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From the Horse Worker’s Mouth: A Detailed Account of Injuries Experienced by Latino Horse Workers

Abstract

Horse breeding farms are hazardous. Yet, little is known about the injuries of Latino horse workers. This study assesses Latino horse workers’ injury prevalence, describes their injuries, and analyzes differences between injuries receiving medical versus those receiving first aid care. Data were gathered from 225 Latino thoroughbred workers via a community-based purposive sampling strategy. Questions included injury experiences in the past year and details about each person’s two most severe injuries. Univariate and bivariate analyses were conducted. Nearly half of workers experienced an injury in the past year, often involving a horse. Bruises and sprains/strains were most common, as were injuries to upper/lower appendages. Head/face injuries more often resulted in medical care. The injury burden in this Latino worker population is high. Personal protective equipment (PPE) and training is advised due to the high prevalence of horse-related injuries. Future research should investigate aspects of the work environment that may influence injury risk.

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Notes

  1. 1.

    BLS data defines an injury as an event meeting one of the following criteria: medical treatment beyond first aid, loss of consciousness, days away from work, or restricted work activity or job transfer.

  2. 2.

    The industry council is comprised of representatives and key stakeholders from organizations that serve the thoroughbred industry, including the region’s Thoroughbred Association and Farm Managers’ Club, an organization that provides services to thoroughbred farm, as well as farm owners, workers, and human resource personnel.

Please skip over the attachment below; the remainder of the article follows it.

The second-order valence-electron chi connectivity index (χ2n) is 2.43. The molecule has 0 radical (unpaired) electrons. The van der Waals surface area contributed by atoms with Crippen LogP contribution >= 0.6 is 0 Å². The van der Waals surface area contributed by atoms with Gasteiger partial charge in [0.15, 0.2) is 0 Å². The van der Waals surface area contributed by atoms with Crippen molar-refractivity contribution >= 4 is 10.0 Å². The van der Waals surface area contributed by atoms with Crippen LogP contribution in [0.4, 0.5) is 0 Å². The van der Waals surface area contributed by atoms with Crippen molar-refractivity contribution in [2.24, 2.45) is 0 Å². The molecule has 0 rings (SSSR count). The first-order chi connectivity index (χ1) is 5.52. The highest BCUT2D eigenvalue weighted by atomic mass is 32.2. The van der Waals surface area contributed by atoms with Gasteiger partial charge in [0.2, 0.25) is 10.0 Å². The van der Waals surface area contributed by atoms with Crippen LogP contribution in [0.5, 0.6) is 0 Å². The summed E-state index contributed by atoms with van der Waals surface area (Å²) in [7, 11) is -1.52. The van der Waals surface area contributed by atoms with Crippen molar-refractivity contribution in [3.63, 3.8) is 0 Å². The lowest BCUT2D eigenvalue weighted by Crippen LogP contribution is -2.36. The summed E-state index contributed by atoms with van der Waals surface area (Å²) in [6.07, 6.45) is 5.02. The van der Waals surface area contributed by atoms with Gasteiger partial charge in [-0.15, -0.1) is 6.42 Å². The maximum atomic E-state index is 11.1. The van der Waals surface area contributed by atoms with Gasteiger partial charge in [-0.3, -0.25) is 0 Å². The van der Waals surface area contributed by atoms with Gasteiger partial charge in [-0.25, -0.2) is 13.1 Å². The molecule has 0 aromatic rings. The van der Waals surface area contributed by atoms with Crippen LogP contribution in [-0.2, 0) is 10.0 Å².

3. 3.

    Due to skip patterns, not all participants may have completed all questions.

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Acknowledgments

The authors thank the farmworkers that took the time to participate in this study and the four Promotoras that diligently collected data from them. We also thank the industry and the community advisory council members that guided this work. The work presented in this paper was supported by the CDC/NIOSH Cooperative Agreement 5U54OH007547-14. The contents of this article are solely the responsibility of the authors and do not necessarily represent the official views of CDC/NIOSH.

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Correspondence to Jessica Miller Clouser.

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Swanberg, J.E., Clouser, J.M., Bush, A. et al. From the Horse Worker’s Mouth: A Detailed Account of Injuries Experienced by Latino Horse Workers. J Immigrant Minority Health 18, 513–521 (2016). https://doi.org/10.1007/s10903-015-0302-1

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Keywords

  • Occupational safety and health
  • Latino farmworkers
  • Occupational injury
  • Equine
  • Latino worker health